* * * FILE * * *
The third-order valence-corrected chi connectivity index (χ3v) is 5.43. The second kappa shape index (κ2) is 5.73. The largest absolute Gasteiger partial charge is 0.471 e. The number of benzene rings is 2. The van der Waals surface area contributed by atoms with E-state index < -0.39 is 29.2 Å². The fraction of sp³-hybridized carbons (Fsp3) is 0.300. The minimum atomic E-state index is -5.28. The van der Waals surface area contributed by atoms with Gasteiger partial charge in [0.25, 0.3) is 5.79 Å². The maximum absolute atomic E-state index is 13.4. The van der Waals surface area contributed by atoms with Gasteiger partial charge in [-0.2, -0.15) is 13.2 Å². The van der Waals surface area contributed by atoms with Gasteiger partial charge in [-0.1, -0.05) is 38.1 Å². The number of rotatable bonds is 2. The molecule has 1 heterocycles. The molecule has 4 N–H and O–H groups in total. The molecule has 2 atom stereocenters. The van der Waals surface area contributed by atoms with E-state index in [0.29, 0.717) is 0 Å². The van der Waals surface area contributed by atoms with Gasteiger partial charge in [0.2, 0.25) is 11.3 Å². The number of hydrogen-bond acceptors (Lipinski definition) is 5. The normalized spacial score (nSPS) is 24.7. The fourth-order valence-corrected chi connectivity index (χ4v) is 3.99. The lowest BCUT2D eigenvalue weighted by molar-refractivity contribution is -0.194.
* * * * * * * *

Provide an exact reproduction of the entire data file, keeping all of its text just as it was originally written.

The third-order valence-corrected chi connectivity index (χ3v) is 5.43. The second kappa shape index (κ2) is 5.73. The largest absolute Gasteiger partial charge is 0.471 e. The number of benzene rings is 2. The van der Waals surface area contributed by atoms with E-state index < -0.39 is 29.2 Å². The fraction of sp³-hybridized carbons (Fsp3) is 0.300. The minimum atomic E-state index is -5.28. The van der Waals surface area contributed by atoms with Gasteiger partial charge in [0.25, 0.3) is 5.79 Å². The maximum absolute atomic E-state index is 13.4. The van der Waals surface area contributed by atoms with Gasteiger partial charge in [-0.2, -0.15) is 13.2 Å². The van der Waals surface area contributed by atoms with Gasteiger partial charge in [-0.1, -0.05) is 38.1 Å². The number of rotatable bonds is 2. The molecule has 1 heterocycles. The molecule has 4 N–H and O–H groups in total. The molecule has 2 atom stereocenters. The van der Waals surface area contributed by atoms with E-state index in [0.29, 0.717) is 0 Å². The van der Waals surface area contributed by atoms with Gasteiger partial charge in [0.2, 0.25) is 11.3 Å². The number of hydrogen-bond acceptors (Lipinski definition) is 5. The normalized spacial score (nSPS) is 24.7. The fourth-order valence-corrected chi connectivity index (χ4v) is 3.99. The lowest BCUT2D eigenvalue weighted by molar-refractivity contribution is -0.194.